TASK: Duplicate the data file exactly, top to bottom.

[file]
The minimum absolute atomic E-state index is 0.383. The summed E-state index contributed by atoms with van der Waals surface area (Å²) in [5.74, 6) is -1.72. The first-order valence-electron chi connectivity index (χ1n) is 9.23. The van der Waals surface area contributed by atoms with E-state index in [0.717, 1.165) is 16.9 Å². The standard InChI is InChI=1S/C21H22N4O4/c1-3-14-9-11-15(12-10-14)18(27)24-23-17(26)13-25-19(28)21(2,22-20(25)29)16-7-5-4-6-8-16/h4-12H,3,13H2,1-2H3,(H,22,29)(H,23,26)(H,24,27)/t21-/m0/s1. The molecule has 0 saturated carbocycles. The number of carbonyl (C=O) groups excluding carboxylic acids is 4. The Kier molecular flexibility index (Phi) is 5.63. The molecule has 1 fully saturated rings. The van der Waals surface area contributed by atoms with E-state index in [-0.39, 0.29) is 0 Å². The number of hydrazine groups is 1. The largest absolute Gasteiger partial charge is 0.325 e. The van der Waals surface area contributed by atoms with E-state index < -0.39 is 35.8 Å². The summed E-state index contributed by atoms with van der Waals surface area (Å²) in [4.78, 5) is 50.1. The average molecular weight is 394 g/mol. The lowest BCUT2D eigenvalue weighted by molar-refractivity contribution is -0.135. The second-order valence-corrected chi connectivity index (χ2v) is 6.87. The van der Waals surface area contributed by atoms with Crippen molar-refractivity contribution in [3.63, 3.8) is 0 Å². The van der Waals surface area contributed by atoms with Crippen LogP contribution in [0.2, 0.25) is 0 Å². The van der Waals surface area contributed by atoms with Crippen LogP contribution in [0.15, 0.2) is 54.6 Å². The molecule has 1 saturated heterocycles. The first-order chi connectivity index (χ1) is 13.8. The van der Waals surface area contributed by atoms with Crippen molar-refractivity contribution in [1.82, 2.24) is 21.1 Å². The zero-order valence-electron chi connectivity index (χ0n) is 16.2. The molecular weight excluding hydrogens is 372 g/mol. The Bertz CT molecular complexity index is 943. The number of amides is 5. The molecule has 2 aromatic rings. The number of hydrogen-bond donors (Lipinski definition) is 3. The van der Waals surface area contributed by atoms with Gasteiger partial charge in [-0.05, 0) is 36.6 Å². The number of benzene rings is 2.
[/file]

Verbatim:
The minimum absolute atomic E-state index is 0.383. The summed E-state index contributed by atoms with van der Waals surface area (Å²) in [5.74, 6) is -1.72. The first-order valence-electron chi connectivity index (χ1n) is 9.23. The van der Waals surface area contributed by atoms with E-state index in [0.717, 1.165) is 16.9 Å². The standard InChI is InChI=1S/C21H22N4O4/c1-3-14-9-11-15(12-10-14)18(27)24-23-17(26)13-25-19(28)21(2,22-20(25)29)16-7-5-4-6-8-16/h4-12H,3,13H2,1-2H3,(H,22,29)(H,23,26)(H,24,27)/t21-/m0/s1. The molecule has 0 saturated carbocycles. The number of carbonyl (C=O) groups excluding carboxylic acids is 4. The Kier molecular flexibility index (Phi) is 5.63. The molecule has 1 fully saturated rings. The van der Waals surface area contributed by atoms with E-state index in [-0.39, 0.29) is 0 Å². The number of hydrazine groups is 1. The largest absolute Gasteiger partial charge is 0.325 e. The van der Waals surface area contributed by atoms with E-state index < -0.39 is 35.8 Å². The summed E-state index contributed by atoms with van der Waals surface area (Å²) in [4.78, 5) is 50.1. The average molecular weight is 394 g/mol. The lowest BCUT2D eigenvalue weighted by molar-refractivity contribution is -0.135. The second-order valence-corrected chi connectivity index (χ2v) is 6.87. The van der Waals surface area contributed by atoms with Crippen molar-refractivity contribution in [3.63, 3.8) is 0 Å². The van der Waals surface area contributed by atoms with Crippen LogP contribution in [0.2, 0.25) is 0 Å². The van der Waals surface area contributed by atoms with Crippen LogP contribution in [0.15, 0.2) is 54.6 Å². The molecule has 1 saturated heterocycles. The first-order chi connectivity index (χ1) is 13.8. The van der Waals surface area contributed by atoms with Crippen molar-refractivity contribution in [1.82, 2.24) is 21.1 Å². The zero-order valence-electron chi connectivity index (χ0n) is 16.2. The molecular weight excluding hydrogens is 372 g/mol. The Bertz CT molecular complexity index is 943. The number of amides is 5. The molecule has 2 aromatic rings. The number of hydrogen-bond donors (Lipinski definition) is 3. The van der Waals surface area contributed by atoms with Gasteiger partial charge in [-0.05, 0) is 36.6 Å². The number of benzene rings is 2.